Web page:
NewsSurviving the Pandemic and Finding Their Tribes

Surviving the Pandemic and Finding Their Tribes

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The chef Marcus Samuelsson would not have made it through the pandemic without the help of his community.

He says the support from his family, his Harlem neighborhood and his fellow restaurant workers made getting up every day have meaning. In the process, he fell even more in love with New York City.

“Why did it have to be Covid to create this sense of community?” Mr. Samuelsson said. “But that is something I choose to see positively out of a very, very, very difficult year.”

Mr. Samuelsson, 50, lives with his wife, Maya Haile Samuelsson, a fashion model, and their 4-year-old son, Zion, in Harlem, not far from his Red Rooster restaurant. When New York City went into lockdown in March 2020 and some residents decamped to second homes, the family stayed in their brownstone.

There was enough change to deal with already. As the founder of the Marcus Samuelsson Group, with 36 restaurants from London to Bermuda, Mr. Samuelsson was weighing options on how to proceed with his teams. For Ms. Haile Samuelsson, 39, all fashion work halted. Zion could no longer go to preschool or even the nearby playground.

After the initial shock, the couple began to acknowledge their privilege. For Mr. Samuelsson, that was realizing that he had health care when so many others living around him in Harlem did not. Ms. Haile Samuelsson wondered: How can I think about fashion when other people are fighting for hospital beds? The couple heard ambulances rush by all night.

Mr. Samuelsson saw the neighborhood fall into despair at a rapid pace. That was the motivation, he said, to turn Red Rooster into a community kitchen for Central Harlem. “It gave me purpose to get up in the morning, put on a mask and gloves, walk to Red Rooster, and feed 800 people a day,” he said. “I was back to being a chef again, something I’ve been doing since I was 17 years old.”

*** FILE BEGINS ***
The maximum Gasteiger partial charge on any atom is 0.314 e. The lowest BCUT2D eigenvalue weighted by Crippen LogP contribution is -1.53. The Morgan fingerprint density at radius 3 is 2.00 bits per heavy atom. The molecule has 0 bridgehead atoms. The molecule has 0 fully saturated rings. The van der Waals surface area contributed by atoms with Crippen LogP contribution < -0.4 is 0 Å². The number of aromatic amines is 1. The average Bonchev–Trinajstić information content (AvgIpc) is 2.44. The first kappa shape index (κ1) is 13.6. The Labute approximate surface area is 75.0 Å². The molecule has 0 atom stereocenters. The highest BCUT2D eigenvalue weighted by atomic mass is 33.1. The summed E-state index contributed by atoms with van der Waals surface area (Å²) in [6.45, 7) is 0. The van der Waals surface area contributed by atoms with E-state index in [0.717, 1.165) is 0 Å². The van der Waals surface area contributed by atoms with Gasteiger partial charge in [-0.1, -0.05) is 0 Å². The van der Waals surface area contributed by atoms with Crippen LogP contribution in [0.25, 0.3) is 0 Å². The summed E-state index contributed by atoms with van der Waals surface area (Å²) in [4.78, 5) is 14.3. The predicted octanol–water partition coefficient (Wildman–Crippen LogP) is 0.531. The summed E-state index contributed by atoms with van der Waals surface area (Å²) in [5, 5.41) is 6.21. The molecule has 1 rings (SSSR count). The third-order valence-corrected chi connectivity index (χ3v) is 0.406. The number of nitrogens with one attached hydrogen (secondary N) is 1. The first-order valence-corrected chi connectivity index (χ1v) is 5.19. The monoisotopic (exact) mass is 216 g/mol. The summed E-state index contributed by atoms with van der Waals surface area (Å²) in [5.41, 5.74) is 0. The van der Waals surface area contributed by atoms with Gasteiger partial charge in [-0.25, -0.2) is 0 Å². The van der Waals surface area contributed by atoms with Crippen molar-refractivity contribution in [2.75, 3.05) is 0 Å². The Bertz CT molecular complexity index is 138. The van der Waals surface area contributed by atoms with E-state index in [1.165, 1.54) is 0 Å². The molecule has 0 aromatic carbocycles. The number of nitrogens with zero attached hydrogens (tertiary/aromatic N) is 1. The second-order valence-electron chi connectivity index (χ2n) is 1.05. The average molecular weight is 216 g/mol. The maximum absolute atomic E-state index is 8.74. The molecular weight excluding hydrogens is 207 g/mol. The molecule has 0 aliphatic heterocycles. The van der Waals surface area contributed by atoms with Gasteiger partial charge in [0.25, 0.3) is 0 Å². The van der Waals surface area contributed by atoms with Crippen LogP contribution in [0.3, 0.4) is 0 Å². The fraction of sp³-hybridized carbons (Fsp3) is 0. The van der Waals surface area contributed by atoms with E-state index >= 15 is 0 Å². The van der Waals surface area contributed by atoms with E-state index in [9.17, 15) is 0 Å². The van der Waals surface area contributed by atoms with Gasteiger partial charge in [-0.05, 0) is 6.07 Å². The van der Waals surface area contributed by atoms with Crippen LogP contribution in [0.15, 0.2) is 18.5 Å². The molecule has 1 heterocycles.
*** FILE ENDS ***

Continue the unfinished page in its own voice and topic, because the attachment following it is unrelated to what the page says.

Ms. Haile Samuelsson became the glue that held the whole family together, creating new routines and taking on newly essential roles including cameraperson for Mr. Samuelsson’s online cooking classes and gym class teacher for Zion.

The couple said that they wouldn’t have made it through without leaning on multiple communities. As immigrants, they arrived in the United States from simple means and felt comfortable falling back to that way of life. (Both Mr. Samuelsson and Ms. Haile Samuelsson were born in Ethiopia; he was raised in Sweden and she in Holland.) They don’t need a lot, just each other, or their “tribe,” Mr. Samuelsson said.

“It shows how strong we can be as human beings when we are pushed into something that we did not plan,” Ms. Haile Samuelsson said. “It made us closer, and to care for one another and to look to our neighbors and our neighborhood.”

Throughout the pandemic, Mr. Samuelsson relied on the newly formed Independent Restaurant Coalition, a collection of chefs and restaurateurs and lobbying group, for support. Some of his Red Rooster locations, like Miami, have reopened; others, such as his restaurant in London, will remain closed.

The chef calls his 250-person team at Red Rooster his tribe. He said he felt like a failure if he couldn’t “have their back.” Partnering with World Central Kitchen, a nonprofit organization dedicated to providing meals in the wake of disasters, to turn the restaurant into a community kitchen helped the team maintain its sanity. Since March 15, 2020, the kitchen has served more than 230,000 meals.